Patrick Keuleers is the Director a.i. of UNDP's Democratic Governance Group, BDP.
Follow Patrick on Twitter: @Pkeuleers1
23 May 2014
It is no longer enough for individuals to just receive services. It is equally, if not more important, to pay attention to service quality, as well as the quality of communication between public service providers and the people they serve.
To bridge the knowledge gap on how to situate, understand and act on Rule of Law challenges in public administration, we developed a self-assessment tool for governments, in cooperation with the Swedish Folke Bernadotte Academy. This measurement tool uses six clearly defined Rule of Law principles: legality, accessibility, transparency, the right to be heard, the right to appeal, and accountability.
The tool assesses ‘the governance of service delivery’, using a rights-based perspective to analyze gaps between the offer– which services people should be entitled to and under which conditions – and the delivery – what people receive in reality and how these services are delivered.
Piloted in three countries – the Philippines, Ukraine and Sierra Leone – the tool focuses on selected administrative processes and services affecting the rights, liberties or interests of private persons, including the private sector. The ultimate aim of the assessment is to ensure that action is initiated at the appropriate level to address the weaknesses detected and improve the performance of the public sector.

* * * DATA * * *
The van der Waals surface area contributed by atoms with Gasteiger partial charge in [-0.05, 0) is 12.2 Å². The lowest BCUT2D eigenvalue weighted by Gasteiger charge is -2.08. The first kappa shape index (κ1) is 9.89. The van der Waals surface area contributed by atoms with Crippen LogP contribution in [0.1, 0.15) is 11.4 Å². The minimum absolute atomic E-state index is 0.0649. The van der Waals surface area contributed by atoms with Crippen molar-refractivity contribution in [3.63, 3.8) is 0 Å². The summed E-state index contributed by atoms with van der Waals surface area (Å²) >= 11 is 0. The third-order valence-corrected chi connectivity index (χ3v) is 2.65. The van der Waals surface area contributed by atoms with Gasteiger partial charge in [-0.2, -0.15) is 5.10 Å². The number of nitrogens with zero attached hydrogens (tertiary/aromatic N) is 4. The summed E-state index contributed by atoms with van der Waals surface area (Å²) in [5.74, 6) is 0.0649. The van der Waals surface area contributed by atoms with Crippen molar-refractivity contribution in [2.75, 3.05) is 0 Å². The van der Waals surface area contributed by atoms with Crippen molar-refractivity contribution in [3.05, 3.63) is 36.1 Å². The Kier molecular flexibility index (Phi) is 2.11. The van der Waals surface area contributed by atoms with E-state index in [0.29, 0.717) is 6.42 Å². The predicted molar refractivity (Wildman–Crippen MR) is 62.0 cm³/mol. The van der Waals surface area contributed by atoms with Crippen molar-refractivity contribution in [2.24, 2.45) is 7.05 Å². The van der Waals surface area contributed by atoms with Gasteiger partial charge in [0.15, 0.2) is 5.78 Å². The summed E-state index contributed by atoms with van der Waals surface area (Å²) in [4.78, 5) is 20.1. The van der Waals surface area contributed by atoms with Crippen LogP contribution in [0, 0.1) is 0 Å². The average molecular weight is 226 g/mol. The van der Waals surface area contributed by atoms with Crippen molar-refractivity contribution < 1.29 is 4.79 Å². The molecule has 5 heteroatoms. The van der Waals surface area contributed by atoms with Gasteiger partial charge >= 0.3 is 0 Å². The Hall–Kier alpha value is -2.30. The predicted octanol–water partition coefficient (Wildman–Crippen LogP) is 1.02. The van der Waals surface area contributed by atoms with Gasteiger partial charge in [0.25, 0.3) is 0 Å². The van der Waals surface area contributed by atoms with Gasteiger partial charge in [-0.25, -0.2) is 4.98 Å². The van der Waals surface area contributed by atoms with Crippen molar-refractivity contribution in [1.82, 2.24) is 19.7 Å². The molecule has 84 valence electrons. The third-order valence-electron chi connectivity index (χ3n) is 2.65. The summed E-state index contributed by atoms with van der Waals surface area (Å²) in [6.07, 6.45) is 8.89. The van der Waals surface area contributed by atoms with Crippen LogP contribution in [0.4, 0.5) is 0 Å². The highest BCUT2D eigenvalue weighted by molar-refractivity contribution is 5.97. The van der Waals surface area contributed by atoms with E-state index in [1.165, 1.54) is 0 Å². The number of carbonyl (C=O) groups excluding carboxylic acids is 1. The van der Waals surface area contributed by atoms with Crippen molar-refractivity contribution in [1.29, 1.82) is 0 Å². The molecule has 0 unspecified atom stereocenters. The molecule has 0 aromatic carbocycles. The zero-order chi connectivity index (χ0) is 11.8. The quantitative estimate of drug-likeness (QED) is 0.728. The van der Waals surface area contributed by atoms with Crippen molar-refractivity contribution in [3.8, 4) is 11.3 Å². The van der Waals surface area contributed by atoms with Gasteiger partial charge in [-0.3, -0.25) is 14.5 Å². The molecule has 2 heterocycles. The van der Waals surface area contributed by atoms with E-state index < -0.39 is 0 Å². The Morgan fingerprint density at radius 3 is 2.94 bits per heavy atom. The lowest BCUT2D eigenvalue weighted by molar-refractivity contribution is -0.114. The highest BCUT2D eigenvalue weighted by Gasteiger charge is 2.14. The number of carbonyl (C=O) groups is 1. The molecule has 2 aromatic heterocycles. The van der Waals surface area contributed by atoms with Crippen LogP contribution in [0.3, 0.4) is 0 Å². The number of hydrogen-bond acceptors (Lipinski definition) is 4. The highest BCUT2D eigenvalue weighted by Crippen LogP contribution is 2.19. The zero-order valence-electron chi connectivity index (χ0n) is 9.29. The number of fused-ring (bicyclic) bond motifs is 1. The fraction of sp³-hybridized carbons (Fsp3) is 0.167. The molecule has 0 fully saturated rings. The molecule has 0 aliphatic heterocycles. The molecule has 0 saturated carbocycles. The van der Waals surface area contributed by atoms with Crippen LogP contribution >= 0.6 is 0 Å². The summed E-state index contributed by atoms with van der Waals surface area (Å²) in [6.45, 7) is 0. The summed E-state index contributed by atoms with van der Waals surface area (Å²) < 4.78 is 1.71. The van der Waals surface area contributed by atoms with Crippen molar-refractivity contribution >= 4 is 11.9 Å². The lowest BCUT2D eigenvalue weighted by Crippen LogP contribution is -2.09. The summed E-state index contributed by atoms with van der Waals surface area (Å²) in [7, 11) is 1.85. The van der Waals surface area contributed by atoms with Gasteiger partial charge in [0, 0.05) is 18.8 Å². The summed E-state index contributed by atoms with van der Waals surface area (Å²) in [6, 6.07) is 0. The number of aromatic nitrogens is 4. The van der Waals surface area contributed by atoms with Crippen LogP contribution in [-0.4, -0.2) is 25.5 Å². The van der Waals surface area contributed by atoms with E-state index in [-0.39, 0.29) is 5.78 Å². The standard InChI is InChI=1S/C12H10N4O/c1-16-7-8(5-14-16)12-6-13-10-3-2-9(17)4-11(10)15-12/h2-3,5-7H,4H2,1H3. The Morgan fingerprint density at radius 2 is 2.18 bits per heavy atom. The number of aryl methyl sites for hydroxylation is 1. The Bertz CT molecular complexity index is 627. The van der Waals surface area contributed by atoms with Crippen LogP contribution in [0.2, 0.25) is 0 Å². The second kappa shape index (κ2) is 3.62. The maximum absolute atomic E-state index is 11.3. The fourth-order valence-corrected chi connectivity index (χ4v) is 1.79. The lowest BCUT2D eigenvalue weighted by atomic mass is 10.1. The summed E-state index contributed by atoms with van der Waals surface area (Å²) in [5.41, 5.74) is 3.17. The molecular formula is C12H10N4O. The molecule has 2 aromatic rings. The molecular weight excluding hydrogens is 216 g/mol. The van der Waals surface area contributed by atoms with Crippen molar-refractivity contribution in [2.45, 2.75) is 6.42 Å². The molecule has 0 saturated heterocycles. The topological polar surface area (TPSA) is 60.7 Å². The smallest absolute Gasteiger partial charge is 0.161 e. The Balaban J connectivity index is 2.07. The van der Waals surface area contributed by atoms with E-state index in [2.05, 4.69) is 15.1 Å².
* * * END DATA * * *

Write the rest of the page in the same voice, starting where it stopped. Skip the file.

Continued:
Results reveal that civil servants often lack sufficient awareness of legislation and regulatory procedures, as well as adequate training on human rights-based approaches. On the other hand, people tend to be ill-informed of their rights and entitlements, and are generally unaware of the mechanisms for redress.
Steps taken in response to these challenges include:
- affirmative action to overcome discrimination against certain groups;
- training programmes to better familiarize civil servants with a human rights-based approach to service delivery;
- lobbying government and lawmakers at the national, regional and local levels for policy and legal reforms;
- and initiating training on ethics for local officers where assessment revealed concerns over integrity.
The introduction of methods to assess how the public administration adheres to the Rule of Law principles is an important means towards reforming the social contract between state and society. A relationship which replaces inequality and exclusion with an environment where the aspirations of the people are met contributes to a more sustainable human development.
The content is taken from UNDP Global's Perspective Page.